I am creating my first project in Subversion. So far I have


I think I immediately need to make branches singular and start over. Update branches is the norm.

I have been doing work in trunk and moving the contents to tags as follows.

mkdir tags/1.0
cp -rf trunk/* tags/1.0
svn add tags/1.0
svn commit -m " create a first tagged version"

My gut tells me this is totally wrong, and I should maintain some relationship between the files using svn copy. The files I create in this way will have no relationship to each other, and I am sure I will miss out on Subversion features. Am I correct?

Should I use svn copy for the individual files?

mkdir tags/1.0
svn add tags/1.0
svn copy trunk/file1 tags/1.0
svn copy trunk/file2 tags/1.0
svn copy trunk/file3 tags/1.0
svn commit -m " create a first tagged version"

Should I use svn copy on the entire directory?

svn copy cp -rf trunk tags/1.0
svn commit -m " create a first tagged version"
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    Unfortunately I don't make all the choices in this case... git is pretty damn magic. – ojblass May 13 '09 at 3:41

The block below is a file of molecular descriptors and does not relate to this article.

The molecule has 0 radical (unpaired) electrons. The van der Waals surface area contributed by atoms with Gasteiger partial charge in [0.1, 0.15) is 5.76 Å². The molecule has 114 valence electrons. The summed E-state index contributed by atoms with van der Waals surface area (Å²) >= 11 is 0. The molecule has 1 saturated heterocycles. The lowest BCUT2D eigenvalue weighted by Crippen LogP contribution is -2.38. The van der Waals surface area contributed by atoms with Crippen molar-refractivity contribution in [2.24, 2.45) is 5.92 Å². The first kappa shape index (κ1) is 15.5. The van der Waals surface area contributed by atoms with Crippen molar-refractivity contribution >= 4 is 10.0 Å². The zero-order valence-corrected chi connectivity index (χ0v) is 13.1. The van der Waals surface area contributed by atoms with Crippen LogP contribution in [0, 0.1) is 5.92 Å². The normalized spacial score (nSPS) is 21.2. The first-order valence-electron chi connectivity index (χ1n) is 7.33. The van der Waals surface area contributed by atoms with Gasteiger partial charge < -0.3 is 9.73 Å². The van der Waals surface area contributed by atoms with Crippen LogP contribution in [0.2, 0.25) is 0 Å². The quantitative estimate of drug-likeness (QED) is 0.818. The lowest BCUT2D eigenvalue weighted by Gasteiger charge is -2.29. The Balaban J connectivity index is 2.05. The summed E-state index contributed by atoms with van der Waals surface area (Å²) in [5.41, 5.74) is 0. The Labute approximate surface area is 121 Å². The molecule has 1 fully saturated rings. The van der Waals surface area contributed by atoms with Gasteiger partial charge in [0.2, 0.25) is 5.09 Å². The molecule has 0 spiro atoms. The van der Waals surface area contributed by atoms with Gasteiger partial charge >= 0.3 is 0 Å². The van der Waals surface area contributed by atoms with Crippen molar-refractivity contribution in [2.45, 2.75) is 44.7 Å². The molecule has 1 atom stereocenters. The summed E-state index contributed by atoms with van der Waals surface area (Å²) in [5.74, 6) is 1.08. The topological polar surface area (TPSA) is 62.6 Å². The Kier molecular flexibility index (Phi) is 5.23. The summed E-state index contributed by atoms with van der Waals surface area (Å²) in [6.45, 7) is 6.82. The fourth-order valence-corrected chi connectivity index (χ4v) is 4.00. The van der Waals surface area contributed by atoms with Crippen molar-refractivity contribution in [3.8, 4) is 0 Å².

You are correct in that it's not "right" to add files to the tags folder.

You've correctly guessed that copy is the operation to use; it lets Subversion keep track of the history of these files, and also (I assume) store them much more efficiently.

In my experience, it's best to do copies ("snapshots") of entire projects, i.e. all files from the root check-out location. That way the snapshot can stand on its own, as a true representation of the entire project's state at a particular point in time.

This part of "the book" shows how the command is typically used.

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svn copy http://svn.example.com/project/trunk \
      http://svn.example.com/project/tags/1.0 -m "Release 1.0"


cd /path/to/project
svn copy ^/trunk ^/tags/1.0 -m "Release 1.0"
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  • 36
    I marked this as answer. Just one extra note. You can get an previous revision of the trunk and "tag" it as well. the command: svn copy -r 123 "svn.example.com/project/trunk" "svn.example.com/project/tags/1.0" -m "Tagging, but using older revision (123)." – granadaCoder Oct 18 '11 at 16:39
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    I get svn: Local, non-commit operations do not take a log message or revision properties, so I just remove the -m option. – Jonny May 2 '13 at 3:03
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    Just an FYI, make sure that your url matches your repository including http or https. – Norman H Jul 29 '13 at 12:48
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    Why the \ at the end of the first line? – Fractaliste Mar 26 '15 at 8:31